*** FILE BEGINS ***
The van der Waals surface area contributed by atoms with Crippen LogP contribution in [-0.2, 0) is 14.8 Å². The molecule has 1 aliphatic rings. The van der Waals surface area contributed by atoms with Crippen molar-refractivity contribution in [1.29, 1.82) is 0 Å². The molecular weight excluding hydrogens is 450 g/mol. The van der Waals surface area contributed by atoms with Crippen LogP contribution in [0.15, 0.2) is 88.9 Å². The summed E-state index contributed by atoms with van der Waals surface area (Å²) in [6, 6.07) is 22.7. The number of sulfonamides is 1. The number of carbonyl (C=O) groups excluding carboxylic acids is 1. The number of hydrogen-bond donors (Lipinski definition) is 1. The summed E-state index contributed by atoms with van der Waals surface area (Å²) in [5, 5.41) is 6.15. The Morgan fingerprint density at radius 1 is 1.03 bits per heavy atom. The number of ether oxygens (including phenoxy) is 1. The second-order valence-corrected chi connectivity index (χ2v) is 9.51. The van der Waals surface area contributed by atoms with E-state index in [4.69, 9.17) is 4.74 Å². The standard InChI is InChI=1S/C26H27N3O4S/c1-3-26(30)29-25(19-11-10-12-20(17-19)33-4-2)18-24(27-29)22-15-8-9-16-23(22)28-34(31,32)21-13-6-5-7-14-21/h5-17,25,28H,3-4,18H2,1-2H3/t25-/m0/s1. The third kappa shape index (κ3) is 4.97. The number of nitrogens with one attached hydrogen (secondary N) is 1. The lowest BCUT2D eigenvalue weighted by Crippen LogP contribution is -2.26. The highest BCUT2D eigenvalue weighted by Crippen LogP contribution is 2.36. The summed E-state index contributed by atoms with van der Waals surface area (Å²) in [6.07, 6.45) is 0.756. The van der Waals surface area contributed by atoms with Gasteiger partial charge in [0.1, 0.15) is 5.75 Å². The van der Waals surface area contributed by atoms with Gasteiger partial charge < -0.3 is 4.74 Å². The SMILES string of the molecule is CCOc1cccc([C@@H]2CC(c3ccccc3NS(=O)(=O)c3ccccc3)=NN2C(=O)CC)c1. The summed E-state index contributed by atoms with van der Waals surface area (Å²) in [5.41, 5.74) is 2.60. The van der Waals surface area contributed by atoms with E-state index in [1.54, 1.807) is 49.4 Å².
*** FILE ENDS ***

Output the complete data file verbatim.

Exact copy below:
The van der Waals surface area contributed by atoms with Crippen LogP contribution in [-0.2, 0) is 14.8 Å². The molecule has 1 aliphatic rings. The van der Waals surface area contributed by atoms with Crippen molar-refractivity contribution in [1.29, 1.82) is 0 Å². The molecular weight excluding hydrogens is 450 g/mol. The van der Waals surface area contributed by atoms with Crippen LogP contribution in [0.15, 0.2) is 88.9 Å². The summed E-state index contributed by atoms with van der Waals surface area (Å²) in [6, 6.07) is 22.7. The number of sulfonamides is 1. The number of carbonyl (C=O) groups excluding carboxylic acids is 1. The number of hydrogen-bond donors (Lipinski definition) is 1. The summed E-state index contributed by atoms with van der Waals surface area (Å²) in [5, 5.41) is 6.15. The Morgan fingerprint density at radius 1 is 1.03 bits per heavy atom. The number of ether oxygens (including phenoxy) is 1. The second-order valence-corrected chi connectivity index (χ2v) is 9.51. The van der Waals surface area contributed by atoms with E-state index in [4.69, 9.17) is 4.74 Å². The standard InChI is InChI=1S/C26H27N3O4S/c1-3-26(30)29-25(19-11-10-12-20(17-19)33-4-2)18-24(27-29)22-15-8-9-16-23(22)28-34(31,32)21-13-6-5-7-14-21/h5-17,25,28H,3-4,18H2,1-2H3/t25-/m0/s1. The third kappa shape index (κ3) is 4.97. The number of nitrogens with one attached hydrogen (secondary N) is 1. The lowest BCUT2D eigenvalue weighted by Crippen LogP contribution is -2.26. The highest BCUT2D eigenvalue weighted by Crippen LogP contribution is 2.36. The summed E-state index contributed by atoms with van der Waals surface area (Å²) in [6.07, 6.45) is 0.756. The van der Waals surface area contributed by atoms with Gasteiger partial charge in [0.1, 0.15) is 5.75 Å². The van der Waals surface area contributed by atoms with Gasteiger partial charge < -0.3 is 4.74 Å². The SMILES string of the molecule is CCOc1cccc([C@@H]2CC(c3ccccc3NS(=O)(=O)c3ccccc3)=NN2C(=O)CC)c1. The summed E-state index contributed by atoms with van der Waals surface area (Å²) in [5.41, 5.74) is 2.60. The van der Waals surface area contributed by atoms with E-state index in [1.54, 1.807) is 49.4 Å².